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Parker v. Barnone – Other Consumer Issues

United States District Court, N.D. Illinois, Eastern Division.

Keva PARKER, Plaintiff,

v.

1-800 BAR NONE, A FINANCIAL CORPORATION, INC., and Gateway Chevrolet,

Oldsmobile, Inc., Defendants.

No. 01 C 4488.

Feb. 12, 2002.

MEMORANDUM AND ORDER

MANNING, J.

*1 Plaintiff Keva Parker brings this action against Defendants 1-800 Bar None, a Financial Corporation, Inc. (“Bar None”) and Gateway Chevrolet, Oldsmobile, Inc. (“Gateway”), pursuant to the Credit Repair Organizations Act (“CROA”), 15 U.S.C. § 1679 et seq., alleging that Bar None and Gateway engaged in fraudulent practices to entice consumers with “subprime” credit to borrow money to buy cars. This matter comes before this Court on Defendants’ Motions to Dismiss, pursuant to Federal Rule of Civil Procedure 12(b)(6). For the following reasons, Defendants’ Motions to Dismiss are DENIED.

BACKGROUND [FN1]

FN1. The facts set forth in the Background section are taken from Parker’s Complaint.

Bar None contracts with automobile dealers, such as Gateway, to generate subprime financing leads. To generate leads, Bar None advertises in the local news media that it can obtain or provide auto financing for anyone, no matter how bad his or her credit, and that it can “restore your credit.” Consumers who call in response to the advertisement are referred to local dealers, such as Gateway, who pay Bar None for the referrals.

In late April 2001, Parker saw a Bar None television commercial that represented that no matter how bad the viewer’s credit, that he or she could “get the car you need and deserve that day,” and that Bar None could help “restore credit.” Parker called the number in the ad, was asked various questions, and was told to visit Donald Hund at Gateway. She was further instructed to bring a check stub, two phone bills, and her checkbook.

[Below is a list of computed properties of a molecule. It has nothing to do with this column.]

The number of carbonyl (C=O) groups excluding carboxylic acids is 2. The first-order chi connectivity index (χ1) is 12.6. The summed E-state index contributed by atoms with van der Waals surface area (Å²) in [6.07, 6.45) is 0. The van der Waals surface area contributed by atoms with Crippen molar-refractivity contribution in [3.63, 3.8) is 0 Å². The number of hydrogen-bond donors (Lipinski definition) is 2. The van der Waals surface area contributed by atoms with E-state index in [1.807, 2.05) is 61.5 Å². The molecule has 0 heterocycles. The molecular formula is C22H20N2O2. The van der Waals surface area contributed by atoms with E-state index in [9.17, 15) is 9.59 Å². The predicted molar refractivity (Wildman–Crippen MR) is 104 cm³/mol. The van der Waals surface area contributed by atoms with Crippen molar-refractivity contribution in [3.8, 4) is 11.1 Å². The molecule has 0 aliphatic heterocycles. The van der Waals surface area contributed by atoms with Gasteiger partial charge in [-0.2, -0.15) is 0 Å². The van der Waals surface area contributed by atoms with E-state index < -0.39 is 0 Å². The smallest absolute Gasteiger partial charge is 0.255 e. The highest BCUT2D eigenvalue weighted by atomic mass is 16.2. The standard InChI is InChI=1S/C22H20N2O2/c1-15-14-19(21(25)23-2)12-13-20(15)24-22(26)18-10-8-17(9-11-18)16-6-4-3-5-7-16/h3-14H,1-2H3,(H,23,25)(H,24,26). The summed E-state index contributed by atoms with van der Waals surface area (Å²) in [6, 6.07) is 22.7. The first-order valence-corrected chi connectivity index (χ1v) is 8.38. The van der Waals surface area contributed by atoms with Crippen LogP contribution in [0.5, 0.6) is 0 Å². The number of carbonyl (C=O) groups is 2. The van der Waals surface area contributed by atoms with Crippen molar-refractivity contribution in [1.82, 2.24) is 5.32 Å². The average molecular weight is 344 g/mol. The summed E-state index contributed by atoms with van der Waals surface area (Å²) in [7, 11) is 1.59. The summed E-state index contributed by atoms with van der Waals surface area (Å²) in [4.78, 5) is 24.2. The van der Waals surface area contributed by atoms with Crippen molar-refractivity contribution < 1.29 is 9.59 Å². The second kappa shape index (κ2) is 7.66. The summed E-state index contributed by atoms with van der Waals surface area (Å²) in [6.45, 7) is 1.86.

On May 2, 2001, Parker met with Hund at Gateway, and was shown a car which she wished to purchase but was told that she did not qualify for ordinary financing. Instead, Hund told her to write a check for $6000.00, representing the purchase price of the car, even though she did not and would not have that much money in her account. She was also told to sign a “hold check” agreement with NDC Check Services. Parker was told that the check would be held for thirty days, after which NDC would make payment arrangements with her. Parker did as she was instructed, and left with the car. Thereafter, she had approximately $200.00 worth of work performed on the car.

Soon after, however, Parker had second thoughts, and wondered if something might be wrong with the deal she had entered into with Gateway and NDC. She consulted the manager of the bank where she had her checking account, who told her that she had been asked to write a bad check to a check guaranty company, and that this could ruin her credit rather than restore it. Parker then stopped payment on the check and returned the car to Gateway.

Parker subsequently filed this action against Bar None and Gateway alleging that they had engaged in misrepresentation of credit repair services in violation of the CROA. In response, Defendants Bar None and Gateway have filed Motions to Dismiss pursuant to Rule 12(b)(6).

STANDARD OF REVIEW

In ruling on a motion to dismiss pursuant to Federal Rule of Procedure 12(b)(6), the court must assume the truth of all facts alleged in the complaint, construing allegations liberally and viewing them in the light most favorable to the plaintiff. See e.g . McMath v. City of Gary, 976 F.2d 1026, 1031 (7th Cir.1992); Gillman v. Burlington N. R.R. Co., 878 F.2d 1012, 1022 (7th Cir.1989). Dismissal is properly granted only if it is clear that no set of facts which the plaintiff could prove consistent with the pleadings would entitle the plaintiff to relief. Conley v. Gibson, 355 U.S. 41, 45-46 (1957); Kunik v. Racine County, Wis., 946 F.2d 1574, 1579 (7th Cir.1991).